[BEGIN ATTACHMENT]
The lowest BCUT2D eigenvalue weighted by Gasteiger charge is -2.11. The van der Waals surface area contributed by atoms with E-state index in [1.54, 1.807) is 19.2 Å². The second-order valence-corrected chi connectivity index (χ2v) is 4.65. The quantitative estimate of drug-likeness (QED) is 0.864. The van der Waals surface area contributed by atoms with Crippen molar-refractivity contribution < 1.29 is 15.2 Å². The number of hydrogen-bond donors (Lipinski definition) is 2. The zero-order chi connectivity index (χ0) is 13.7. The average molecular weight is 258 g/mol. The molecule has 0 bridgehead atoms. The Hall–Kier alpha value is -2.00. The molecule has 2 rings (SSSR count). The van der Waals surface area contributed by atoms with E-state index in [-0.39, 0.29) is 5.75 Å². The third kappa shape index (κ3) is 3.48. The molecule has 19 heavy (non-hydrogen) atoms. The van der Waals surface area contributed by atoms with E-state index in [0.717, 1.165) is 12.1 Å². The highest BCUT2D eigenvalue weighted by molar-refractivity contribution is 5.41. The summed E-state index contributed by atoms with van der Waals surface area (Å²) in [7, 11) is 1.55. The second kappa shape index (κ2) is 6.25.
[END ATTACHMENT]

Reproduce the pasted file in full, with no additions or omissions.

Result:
The lowest BCUT2D eigenvalue weighted by Gasteiger charge is -2.11. The van der Waals surface area contributed by atoms with E-state index in [1.54, 1.807) is 19.2 Å². The second-order valence-corrected chi connectivity index (χ2v) is 4.65. The quantitative estimate of drug-likeness (QED) is 0.864. The van der Waals surface area contributed by atoms with Crippen molar-refractivity contribution < 1.29 is 15.2 Å². The number of hydrogen-bond donors (Lipinski definition) is 2. The zero-order chi connectivity index (χ0) is 13.7. The average molecular weight is 258 g/mol. The molecule has 0 bridgehead atoms. The Hall–Kier alpha value is -2.00. The molecule has 2 rings (SSSR count). The van der Waals surface area contributed by atoms with E-state index in [-0.39, 0.29) is 5.75 Å². The third kappa shape index (κ3) is 3.48. The molecule has 19 heavy (non-hydrogen) atoms. The van der Waals surface area contributed by atoms with E-state index in [0.717, 1.165) is 12.1 Å². The highest BCUT2D eigenvalue weighted by molar-refractivity contribution is 5.41. The summed E-state index contributed by atoms with van der Waals surface area (Å²) in [7, 11) is 1.55. The second kappa shape index (κ2) is 6.25.